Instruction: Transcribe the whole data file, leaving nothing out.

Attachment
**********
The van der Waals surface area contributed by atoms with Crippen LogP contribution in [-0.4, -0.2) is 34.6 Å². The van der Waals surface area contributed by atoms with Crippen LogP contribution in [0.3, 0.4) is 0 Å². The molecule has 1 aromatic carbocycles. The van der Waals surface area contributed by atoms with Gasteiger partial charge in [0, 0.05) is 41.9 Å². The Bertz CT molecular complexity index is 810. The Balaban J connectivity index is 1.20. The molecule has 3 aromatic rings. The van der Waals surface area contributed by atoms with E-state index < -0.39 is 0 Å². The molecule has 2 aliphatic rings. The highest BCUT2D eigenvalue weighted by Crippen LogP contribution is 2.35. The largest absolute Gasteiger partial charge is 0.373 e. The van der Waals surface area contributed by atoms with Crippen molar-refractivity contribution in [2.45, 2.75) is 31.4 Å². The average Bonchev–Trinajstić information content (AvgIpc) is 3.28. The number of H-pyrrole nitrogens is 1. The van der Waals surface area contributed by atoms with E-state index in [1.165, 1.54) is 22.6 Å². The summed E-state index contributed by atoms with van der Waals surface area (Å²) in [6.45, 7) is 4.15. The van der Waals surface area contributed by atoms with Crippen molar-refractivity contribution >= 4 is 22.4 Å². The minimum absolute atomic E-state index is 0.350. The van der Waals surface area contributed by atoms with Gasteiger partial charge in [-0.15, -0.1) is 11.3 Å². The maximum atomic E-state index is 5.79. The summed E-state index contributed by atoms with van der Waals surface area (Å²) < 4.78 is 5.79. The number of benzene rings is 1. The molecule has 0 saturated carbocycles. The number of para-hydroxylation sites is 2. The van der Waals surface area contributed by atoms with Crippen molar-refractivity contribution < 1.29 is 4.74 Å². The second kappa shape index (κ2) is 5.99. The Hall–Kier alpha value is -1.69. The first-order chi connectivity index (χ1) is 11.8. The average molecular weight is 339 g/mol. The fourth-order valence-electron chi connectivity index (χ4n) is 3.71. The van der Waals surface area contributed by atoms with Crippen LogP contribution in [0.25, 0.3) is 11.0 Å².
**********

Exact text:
The van der Waals surface area contributed by atoms with Crippen LogP contribution in [-0.4, -0.2) is 34.6 Å². The van der Waals surface area contributed by atoms with Crippen LogP contribution in [0.3, 0.4) is 0 Å². The molecule has 1 aromatic carbocycles. The van der Waals surface area contributed by atoms with Gasteiger partial charge in [0, 0.05) is 41.9 Å². The Bertz CT molecular complexity index is 810. The Balaban J connectivity index is 1.20. The molecule has 3 aromatic rings. The van der Waals surface area contributed by atoms with E-state index < -0.39 is 0 Å². The molecule has 2 aliphatic rings. The highest BCUT2D eigenvalue weighted by Crippen LogP contribution is 2.35. The largest absolute Gasteiger partial charge is 0.373 e. The van der Waals surface area contributed by atoms with Crippen molar-refractivity contribution in [2.45, 2.75) is 31.4 Å². The average Bonchev–Trinajstić information content (AvgIpc) is 3.28. The number of H-pyrrole nitrogens is 1. The van der Waals surface area contributed by atoms with E-state index in [1.165, 1.54) is 22.6 Å². The summed E-state index contributed by atoms with van der Waals surface area (Å²) in [6.45, 7) is 4.15. The van der Waals surface area contributed by atoms with Crippen molar-refractivity contribution >= 4 is 22.4 Å². The minimum absolute atomic E-state index is 0.350. The van der Waals surface area contributed by atoms with Gasteiger partial charge in [-0.15, -0.1) is 11.3 Å². The maximum atomic E-state index is 5.79. The summed E-state index contributed by atoms with van der Waals surface area (Å²) < 4.78 is 5.79. The number of benzene rings is 1. The molecule has 0 saturated carbocycles. The number of para-hydroxylation sites is 2. The van der Waals surface area contributed by atoms with Crippen molar-refractivity contribution < 1.29 is 4.74 Å². The second kappa shape index (κ2) is 5.99. The Hall–Kier alpha value is -1.69. The first-order chi connectivity index (χ1) is 11.8. The average molecular weight is 339 g/mol. The fourth-order valence-electron chi connectivity index (χ4n) is 3.71. The van der Waals surface area contributed by atoms with Crippen LogP contribution in [0.25, 0.3) is 11.0 Å².